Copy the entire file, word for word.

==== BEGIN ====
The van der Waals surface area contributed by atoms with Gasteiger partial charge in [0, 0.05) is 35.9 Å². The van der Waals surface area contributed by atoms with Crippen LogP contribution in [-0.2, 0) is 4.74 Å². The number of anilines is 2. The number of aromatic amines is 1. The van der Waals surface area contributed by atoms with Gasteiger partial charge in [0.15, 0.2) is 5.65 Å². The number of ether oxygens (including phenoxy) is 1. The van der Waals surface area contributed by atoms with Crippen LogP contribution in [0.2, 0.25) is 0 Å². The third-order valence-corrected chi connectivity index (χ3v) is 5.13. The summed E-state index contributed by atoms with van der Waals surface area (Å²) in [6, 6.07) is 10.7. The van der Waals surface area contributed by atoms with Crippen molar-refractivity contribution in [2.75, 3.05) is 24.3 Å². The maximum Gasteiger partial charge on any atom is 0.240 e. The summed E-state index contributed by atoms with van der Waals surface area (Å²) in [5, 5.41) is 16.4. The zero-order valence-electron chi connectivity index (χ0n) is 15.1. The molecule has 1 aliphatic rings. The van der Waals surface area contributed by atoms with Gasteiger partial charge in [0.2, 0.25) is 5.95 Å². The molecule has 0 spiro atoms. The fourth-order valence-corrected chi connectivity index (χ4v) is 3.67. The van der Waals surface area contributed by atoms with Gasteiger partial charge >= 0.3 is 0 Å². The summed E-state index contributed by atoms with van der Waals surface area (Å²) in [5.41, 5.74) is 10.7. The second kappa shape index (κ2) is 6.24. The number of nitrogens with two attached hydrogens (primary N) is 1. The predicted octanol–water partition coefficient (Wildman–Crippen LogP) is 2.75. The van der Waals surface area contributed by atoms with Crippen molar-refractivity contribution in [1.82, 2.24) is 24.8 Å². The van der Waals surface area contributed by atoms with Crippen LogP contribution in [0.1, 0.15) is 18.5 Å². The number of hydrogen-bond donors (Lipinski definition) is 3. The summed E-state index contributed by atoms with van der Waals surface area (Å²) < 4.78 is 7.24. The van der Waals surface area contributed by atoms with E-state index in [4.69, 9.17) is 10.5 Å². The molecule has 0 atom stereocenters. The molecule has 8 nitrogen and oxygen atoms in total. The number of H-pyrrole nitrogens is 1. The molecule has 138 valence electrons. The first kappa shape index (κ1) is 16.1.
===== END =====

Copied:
The van der Waals surface area contributed by atoms with Gasteiger partial charge in [0, 0.05) is 35.9 Å². The van der Waals surface area contributed by atoms with Crippen LogP contribution in [-0.2, 0) is 4.74 Å². The number of anilines is 2. The number of aromatic amines is 1. The van der Waals surface area contributed by atoms with Gasteiger partial charge in [0.15, 0.2) is 5.65 Å². The number of ether oxygens (including phenoxy) is 1. The van der Waals surface area contributed by atoms with Crippen LogP contribution in [0.2, 0.25) is 0 Å². The third-order valence-corrected chi connectivity index (χ3v) is 5.13. The summed E-state index contributed by atoms with van der Waals surface area (Å²) in [6, 6.07) is 10.7. The van der Waals surface area contributed by atoms with Crippen molar-refractivity contribution in [2.75, 3.05) is 24.3 Å². The maximum Gasteiger partial charge on any atom is 0.240 e. The summed E-state index contributed by atoms with van der Waals surface area (Å²) in [5, 5.41) is 16.4. The zero-order valence-electron chi connectivity index (χ0n) is 15.1. The molecule has 1 aliphatic rings. The van der Waals surface area contributed by atoms with Gasteiger partial charge in [0.2, 0.25) is 5.95 Å². The molecule has 0 spiro atoms. The fourth-order valence-corrected chi connectivity index (χ4v) is 3.67. The van der Waals surface area contributed by atoms with Gasteiger partial charge >= 0.3 is 0 Å². The summed E-state index contributed by atoms with van der Waals surface area (Å²) in [5.41, 5.74) is 10.7. The second kappa shape index (κ2) is 6.24. The number of nitrogens with two attached hydrogens (primary N) is 1. The predicted octanol–water partition coefficient (Wildman–Crippen LogP) is 2.75. The van der Waals surface area contributed by atoms with Crippen molar-refractivity contribution in [1.82, 2.24) is 24.8 Å². The van der Waals surface area contributed by atoms with Crippen LogP contribution in [0.1, 0.15) is 18.5 Å². The number of hydrogen-bond donors (Lipinski definition) is 3. The summed E-state index contributed by atoms with van der Waals surface area (Å²) < 4.78 is 7.24. The van der Waals surface area contributed by atoms with E-state index in [4.69, 9.17) is 10.5 Å². The molecule has 0 atom stereocenters. The molecule has 8 nitrogen and oxygen atoms in total. The number of H-pyrrole nitrogens is 1. The molecule has 138 valence electrons. The first kappa shape index (κ1) is 16.1.